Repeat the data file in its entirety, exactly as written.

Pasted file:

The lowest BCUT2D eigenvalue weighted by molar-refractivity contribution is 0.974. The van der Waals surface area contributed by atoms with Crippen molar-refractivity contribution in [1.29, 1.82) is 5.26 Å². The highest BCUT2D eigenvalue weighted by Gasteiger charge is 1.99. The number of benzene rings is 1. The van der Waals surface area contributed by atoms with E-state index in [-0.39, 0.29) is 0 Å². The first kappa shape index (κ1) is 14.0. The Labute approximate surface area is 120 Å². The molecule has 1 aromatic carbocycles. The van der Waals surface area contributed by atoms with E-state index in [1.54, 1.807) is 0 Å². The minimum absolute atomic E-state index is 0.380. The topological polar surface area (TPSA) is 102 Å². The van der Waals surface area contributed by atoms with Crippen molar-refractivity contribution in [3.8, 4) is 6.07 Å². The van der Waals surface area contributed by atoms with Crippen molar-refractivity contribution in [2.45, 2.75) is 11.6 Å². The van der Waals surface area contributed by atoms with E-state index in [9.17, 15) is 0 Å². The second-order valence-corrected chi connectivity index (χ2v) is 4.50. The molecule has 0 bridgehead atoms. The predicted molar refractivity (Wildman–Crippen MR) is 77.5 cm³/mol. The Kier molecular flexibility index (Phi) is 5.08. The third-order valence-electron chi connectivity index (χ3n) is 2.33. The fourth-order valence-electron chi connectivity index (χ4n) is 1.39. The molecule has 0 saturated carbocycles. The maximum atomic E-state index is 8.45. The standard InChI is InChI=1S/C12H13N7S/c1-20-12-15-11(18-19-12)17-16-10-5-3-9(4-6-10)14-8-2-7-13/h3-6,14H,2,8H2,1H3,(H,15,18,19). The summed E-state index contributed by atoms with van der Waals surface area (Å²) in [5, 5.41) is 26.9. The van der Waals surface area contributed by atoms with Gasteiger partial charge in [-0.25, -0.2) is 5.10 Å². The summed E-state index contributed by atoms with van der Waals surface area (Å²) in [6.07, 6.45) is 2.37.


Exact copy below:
The lowest BCUT2D eigenvalue weighted by molar-refractivity contribution is 0.974. The van der Waals surface area contributed by atoms with Crippen molar-refractivity contribution in [1.29, 1.82) is 5.26 Å². The highest BCUT2D eigenvalue weighted by Gasteiger charge is 1.99. The number of benzene rings is 1. The van der Waals surface area contributed by atoms with E-state index in [-0.39, 0.29) is 0 Å². The first kappa shape index (κ1) is 14.0. The Labute approximate surface area is 120 Å². The molecule has 1 aromatic carbocycles. The van der Waals surface area contributed by atoms with E-state index in [1.54, 1.807) is 0 Å². The minimum absolute atomic E-state index is 0.380. The topological polar surface area (TPSA) is 102 Å². The van der Waals surface area contributed by atoms with Crippen molar-refractivity contribution in [3.8, 4) is 6.07 Å². The van der Waals surface area contributed by atoms with Crippen molar-refractivity contribution in [2.45, 2.75) is 11.6 Å². The van der Waals surface area contributed by atoms with E-state index in [9.17, 15) is 0 Å². The second-order valence-corrected chi connectivity index (χ2v) is 4.50. The molecule has 0 bridgehead atoms. The predicted molar refractivity (Wildman–Crippen MR) is 77.5 cm³/mol. The Kier molecular flexibility index (Phi) is 5.08. The third-order valence-electron chi connectivity index (χ3n) is 2.33. The fourth-order valence-electron chi connectivity index (χ4n) is 1.39. The molecule has 0 saturated carbocycles. The maximum atomic E-state index is 8.45. The standard InChI is InChI=1S/C12H13N7S/c1-20-12-15-11(18-19-12)17-16-10-5-3-9(4-6-10)14-8-2-7-13/h3-6,14H,2,8H2,1H3,(H,15,18,19). The summed E-state index contributed by atoms with van der Waals surface area (Å²) in [5, 5.41) is 26.9. The van der Waals surface area contributed by atoms with Gasteiger partial charge in [-0.25, -0.2) is 5.10 Å². The summed E-state index contributed by atoms with van der Waals surface area (Å²) in [6.07, 6.45) is 2.37.